‘Mad Men’s’ Christina Hendricks on Tearful Finale, Typecasting Fears and 9 Other Emmy Nominee Questions

“Joan is Joan, there is no type,” the six-time nominee tells TheWrap

Last Updated: August 27, 2015 @ 8:21 PM

A version of this story first appeared in the “Down to the Wire” issue of TheWrap’s Emmy magazine.

Christina Hendricks was “Mad Men’s” most improbable breakout star. She failed the audition to play Don’s junkie artist lover, Midge — Rosemarie DeWitt got that plum role instead — but landed another small role as Joan Holloway, head secretary at the Sterling Cooper ad agency.

But the brainy bombshell part got bigger and bigger, and Hendricks, 30, has earned six Emmy nominations for Outstanding Supporting Actress in a Drama Series, plus two Critics’ Choice Television Awards.

In the pilot, Joan was supposed to be a guest role for just a few episodes, right?
Yes. We weren’t sure what would happen to her character.

Joan is like the power behind the curtain, listening in on meetings, being shrewd.
I’m like Oz the Great and Powerful.

What’s different about Joan in the final season?
To be perfectly honest, I had more work this season. Every season I’d be saying, “More and more, please.”

Joan and her off-and-on boyfriend Roger Sterling (John Slattery) are like no boss and secretary I’ve ever seen.
He had more power in the beginning, and she sort of ends with more power in the relationship.

In the episode “Lost Horizons,” Joan’s boss sabotages her and repulsively woos her, so she threatens to sue. The firm offers her half of what they owe her.
And Roger tells me to take half! That was what was heartbreaking, that it came from his mouth. The father of her child. That was a very hard scene to do, to hear those words from him, and it was hard for him to say it. To watch her rise all through these seasons, and to have it come to that–it made me want to punch the TV. Which is a good thing, I guess.

It’s the same today, for men or women. You go up against a huge corporation, and [if] you’re one little ant in the ant farm, you aren’t going to get very far.

I wanted to punch the TV when the bosses humiliate both Joan and Peggy (Elisabeth Moss), and Peggy says it’s Joan’s fault for dressing so sexy.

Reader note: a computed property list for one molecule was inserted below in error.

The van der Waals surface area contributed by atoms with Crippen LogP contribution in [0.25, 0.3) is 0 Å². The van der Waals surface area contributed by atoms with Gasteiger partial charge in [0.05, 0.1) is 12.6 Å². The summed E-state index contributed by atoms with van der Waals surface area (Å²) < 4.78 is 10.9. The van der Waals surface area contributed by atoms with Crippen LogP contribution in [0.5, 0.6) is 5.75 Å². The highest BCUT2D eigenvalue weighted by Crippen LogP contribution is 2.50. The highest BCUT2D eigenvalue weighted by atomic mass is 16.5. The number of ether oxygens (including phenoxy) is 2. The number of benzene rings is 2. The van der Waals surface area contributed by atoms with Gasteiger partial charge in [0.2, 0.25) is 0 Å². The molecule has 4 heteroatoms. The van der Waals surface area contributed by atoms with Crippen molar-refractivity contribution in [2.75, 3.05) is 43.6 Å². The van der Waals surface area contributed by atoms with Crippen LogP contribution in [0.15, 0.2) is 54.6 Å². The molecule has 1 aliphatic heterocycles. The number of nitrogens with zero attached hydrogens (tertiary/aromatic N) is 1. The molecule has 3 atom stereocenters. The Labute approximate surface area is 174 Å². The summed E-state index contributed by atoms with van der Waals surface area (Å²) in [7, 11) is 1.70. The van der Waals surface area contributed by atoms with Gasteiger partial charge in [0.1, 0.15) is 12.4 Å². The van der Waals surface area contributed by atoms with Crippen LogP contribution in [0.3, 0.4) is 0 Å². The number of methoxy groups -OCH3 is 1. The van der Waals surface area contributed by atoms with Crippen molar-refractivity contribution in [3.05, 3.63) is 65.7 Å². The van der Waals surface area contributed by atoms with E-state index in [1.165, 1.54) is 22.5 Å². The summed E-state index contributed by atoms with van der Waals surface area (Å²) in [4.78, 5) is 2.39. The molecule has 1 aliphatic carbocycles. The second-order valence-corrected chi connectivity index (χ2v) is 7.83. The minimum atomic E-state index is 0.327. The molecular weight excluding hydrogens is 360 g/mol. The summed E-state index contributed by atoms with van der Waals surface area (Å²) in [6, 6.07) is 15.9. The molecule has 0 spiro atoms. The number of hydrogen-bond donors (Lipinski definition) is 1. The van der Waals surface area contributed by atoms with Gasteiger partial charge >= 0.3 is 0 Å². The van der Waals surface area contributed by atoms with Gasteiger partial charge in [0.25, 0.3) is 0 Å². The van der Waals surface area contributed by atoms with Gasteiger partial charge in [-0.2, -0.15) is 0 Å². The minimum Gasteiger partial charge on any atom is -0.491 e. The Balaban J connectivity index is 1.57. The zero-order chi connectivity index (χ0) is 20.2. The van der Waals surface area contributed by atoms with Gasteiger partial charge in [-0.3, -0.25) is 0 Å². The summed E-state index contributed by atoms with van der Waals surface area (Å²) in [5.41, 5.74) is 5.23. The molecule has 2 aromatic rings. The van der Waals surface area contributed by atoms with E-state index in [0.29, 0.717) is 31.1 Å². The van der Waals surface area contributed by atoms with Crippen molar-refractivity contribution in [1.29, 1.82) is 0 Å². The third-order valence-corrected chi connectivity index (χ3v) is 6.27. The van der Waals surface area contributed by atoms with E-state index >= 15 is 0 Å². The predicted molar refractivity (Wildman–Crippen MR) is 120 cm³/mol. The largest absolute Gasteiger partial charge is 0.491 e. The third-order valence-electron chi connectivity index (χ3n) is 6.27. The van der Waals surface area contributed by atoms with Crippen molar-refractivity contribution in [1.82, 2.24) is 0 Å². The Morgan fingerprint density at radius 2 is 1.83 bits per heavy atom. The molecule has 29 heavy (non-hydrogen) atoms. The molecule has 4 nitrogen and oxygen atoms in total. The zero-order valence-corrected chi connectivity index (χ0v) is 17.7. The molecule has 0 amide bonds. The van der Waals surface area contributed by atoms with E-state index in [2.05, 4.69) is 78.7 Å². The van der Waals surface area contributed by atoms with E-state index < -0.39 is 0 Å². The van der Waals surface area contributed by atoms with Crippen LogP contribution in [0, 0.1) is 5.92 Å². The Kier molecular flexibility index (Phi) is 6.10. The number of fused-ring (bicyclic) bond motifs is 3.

You think the females have got each others’ back. And Peggy turns around and says the exact same damn thing that Joan’s been dealing with from the men. And you realize that women do these things to each other just as much as men do.

[ Show creator] Matthew Weiner made you tone down your last scene with Roger, when he gives you a big check for your son. He told me that he told you, “No, no. You’ll be seeing each other again. This isn’t the end–even though the end is five minutes later.”
John and I got quite teary-eyed, and he got very serious, and Matt was like [laughs], “OK, you guys, this is just a scene where he comes over and gives you a check.” Like, it doesn’t have to be so dramatic. So we did have to pull back.

How come “Mad Men” actors get dozens of nominations and no wins?
It is a bit odd that no one’s won over the years. I’m not sure why. The show has won so many times, which is wonderful.

I worry that the performances are too subtle for Emmy voters.
It’s a very, very complicated show. Obviously it’s easy to say, when someone comes running out of a burning building screaming for their life and the tears are streaming down their face, “Oh, my God, that person’s acting their butt off!” We don’t have scenes like that. It’s not as showy.

Your costumes sure are showy.
Why [costume designer] Janie Bryant didn’t win an Emmy every year I have absolutely no idea. She influenced fashion. Offices were having “Man Men” parties just so they could dress like that.

Now you’re cast in prestige films [“Drive,” “Ginger & Rosa,” “The Neon Demon”]. Did Joan’s success rub off on you?
I think she opened a lot of doors for me, for completely different parts. People said, “Are you typecast?” I said, “Joan is Joan. There is no type.”

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